Subject: Re: disk partition size
To: None <current-users@NetBSD.ORG, port-i386@NetBSD.ORG>
From: Robert.V.Baron <>
List: port-i386
Date: 12/06/1997 10:40:00
> On Sat, Dec 06, 1997 at 07:26:13PM +1100, Simon Burge wrote:
> You _do_ have a choice.  The "standard" distribution partition layout
> is a root, swap and usr.  With a "custom" layout, you get prompted for
> the size of root and swap (and on the pmax and arm /usr), and get to add
> anything left over to other partitions.  You can then change the sizes
> and mount points if you want.
> One example would be choose a "custom" partition layout, put 200MB in
> root, 64 in swap and the rest in /usr1.  On a pmax for example, you'd
> make the rest /usr, and then change the mount point to /usr1.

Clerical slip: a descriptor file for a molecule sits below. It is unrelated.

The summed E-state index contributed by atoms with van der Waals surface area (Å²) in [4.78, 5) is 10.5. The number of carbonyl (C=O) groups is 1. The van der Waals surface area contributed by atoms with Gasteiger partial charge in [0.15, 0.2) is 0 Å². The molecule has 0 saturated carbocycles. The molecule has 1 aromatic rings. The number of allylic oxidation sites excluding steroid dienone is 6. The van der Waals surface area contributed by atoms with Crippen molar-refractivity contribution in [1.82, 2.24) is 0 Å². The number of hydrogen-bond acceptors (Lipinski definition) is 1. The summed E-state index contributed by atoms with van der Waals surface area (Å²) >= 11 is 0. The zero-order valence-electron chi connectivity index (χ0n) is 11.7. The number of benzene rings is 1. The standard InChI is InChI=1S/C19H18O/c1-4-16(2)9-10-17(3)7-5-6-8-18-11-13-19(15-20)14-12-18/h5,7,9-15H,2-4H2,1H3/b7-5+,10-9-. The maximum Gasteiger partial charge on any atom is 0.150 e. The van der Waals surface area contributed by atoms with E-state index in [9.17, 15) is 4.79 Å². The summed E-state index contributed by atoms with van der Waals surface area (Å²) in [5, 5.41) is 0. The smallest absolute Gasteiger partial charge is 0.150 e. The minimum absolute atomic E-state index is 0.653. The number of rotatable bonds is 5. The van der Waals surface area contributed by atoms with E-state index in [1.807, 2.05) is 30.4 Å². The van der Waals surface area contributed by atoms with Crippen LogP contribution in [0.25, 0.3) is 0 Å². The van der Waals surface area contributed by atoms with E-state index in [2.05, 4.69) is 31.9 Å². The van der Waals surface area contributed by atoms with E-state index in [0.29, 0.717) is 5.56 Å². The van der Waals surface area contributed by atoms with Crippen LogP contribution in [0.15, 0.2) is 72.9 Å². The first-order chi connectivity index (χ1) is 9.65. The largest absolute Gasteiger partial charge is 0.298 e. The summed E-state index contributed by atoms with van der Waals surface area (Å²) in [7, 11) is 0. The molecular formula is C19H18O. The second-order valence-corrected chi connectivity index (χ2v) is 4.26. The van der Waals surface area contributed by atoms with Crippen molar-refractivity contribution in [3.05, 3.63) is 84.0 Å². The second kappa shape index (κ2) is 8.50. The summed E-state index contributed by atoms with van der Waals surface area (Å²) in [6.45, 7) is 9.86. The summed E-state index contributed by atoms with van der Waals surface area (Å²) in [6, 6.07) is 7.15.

It seems that there are differences as to how to lay out the disk ;-).

I have even been swayed a little.  the root&usr partitions dates back
to the days where the system would be rebooted if there were errors
on fscking root so you really did not want a large root.  So merging
them today seems a good idea.  

I even like the layout describe in the "example" above.  What issue, I
think, remains is what should the default for the "naive" user be.  I'd
prefer something like this "example" than the current defaults.

One reason I like to separate the system (/root /usr) from my code
(/usr1 [this would include pkg, x, emacs) is so I can do an "upgrade
by wiping /root&/usr.  What I don't like about the current upgrade
scheme is that it just overwrites what is there (on root & usr).
So that there is a lot of dead stuff.  For example /etc/magic went
away between 1.2 and 1.3 and mtree changed and of course the shared
libraries got updated.  So unless you scupulously find all these
ghosts.  People upgrading and people installing will have a slightly
different system.  This is very bad.  What do other people do?

By the way, what about pkg's.  How are they going to be in the release?